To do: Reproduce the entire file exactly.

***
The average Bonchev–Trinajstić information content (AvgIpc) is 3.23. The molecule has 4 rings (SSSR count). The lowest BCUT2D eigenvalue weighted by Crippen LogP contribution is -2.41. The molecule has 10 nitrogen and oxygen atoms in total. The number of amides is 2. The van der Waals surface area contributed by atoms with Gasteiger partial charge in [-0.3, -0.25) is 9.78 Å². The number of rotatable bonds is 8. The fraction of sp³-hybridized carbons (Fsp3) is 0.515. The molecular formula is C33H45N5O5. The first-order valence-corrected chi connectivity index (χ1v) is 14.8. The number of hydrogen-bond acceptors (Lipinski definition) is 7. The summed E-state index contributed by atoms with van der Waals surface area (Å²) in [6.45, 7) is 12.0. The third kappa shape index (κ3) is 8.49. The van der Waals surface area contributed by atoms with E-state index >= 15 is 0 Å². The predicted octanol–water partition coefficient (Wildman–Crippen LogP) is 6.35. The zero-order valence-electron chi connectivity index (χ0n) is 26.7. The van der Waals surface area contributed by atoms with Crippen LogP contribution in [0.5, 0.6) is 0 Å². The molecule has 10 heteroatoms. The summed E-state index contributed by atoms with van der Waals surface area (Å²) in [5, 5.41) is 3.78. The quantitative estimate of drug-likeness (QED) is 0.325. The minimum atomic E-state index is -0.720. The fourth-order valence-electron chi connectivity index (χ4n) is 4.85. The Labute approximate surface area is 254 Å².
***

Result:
The average Bonchev–Trinajstić information content (AvgIpc) is 3.23. The molecule has 4 rings (SSSR count). The lowest BCUT2D eigenvalue weighted by Crippen LogP contribution is -2.41. The molecule has 10 nitrogen and oxygen atoms in total. The number of amides is 2. The van der Waals surface area contributed by atoms with Gasteiger partial charge in [-0.3, -0.25) is 9.78 Å². The number of rotatable bonds is 8. The fraction of sp³-hybridized carbons (Fsp3) is 0.515. The molecular formula is C33H45N5O5. The first-order valence-corrected chi connectivity index (χ1v) is 14.8. The number of hydrogen-bond acceptors (Lipinski definition) is 7. The summed E-state index contributed by atoms with van der Waals surface area (Å²) in [6.45, 7) is 12.0. The third kappa shape index (κ3) is 8.49. The van der Waals surface area contributed by atoms with E-state index >= 15 is 0 Å². The predicted octanol–water partition coefficient (Wildman–Crippen LogP) is 6.35. The zero-order valence-electron chi connectivity index (χ0n) is 26.7. The van der Waals surface area contributed by atoms with Crippen LogP contribution in [0.5, 0.6) is 0 Å². The molecule has 10 heteroatoms. The summed E-state index contributed by atoms with van der Waals surface area (Å²) in [5, 5.41) is 3.78. The quantitative estimate of drug-likeness (QED) is 0.325. The minimum atomic E-state index is -0.720. The fourth-order valence-electron chi connectivity index (χ4n) is 4.85. The Labute approximate surface area is 254 Å².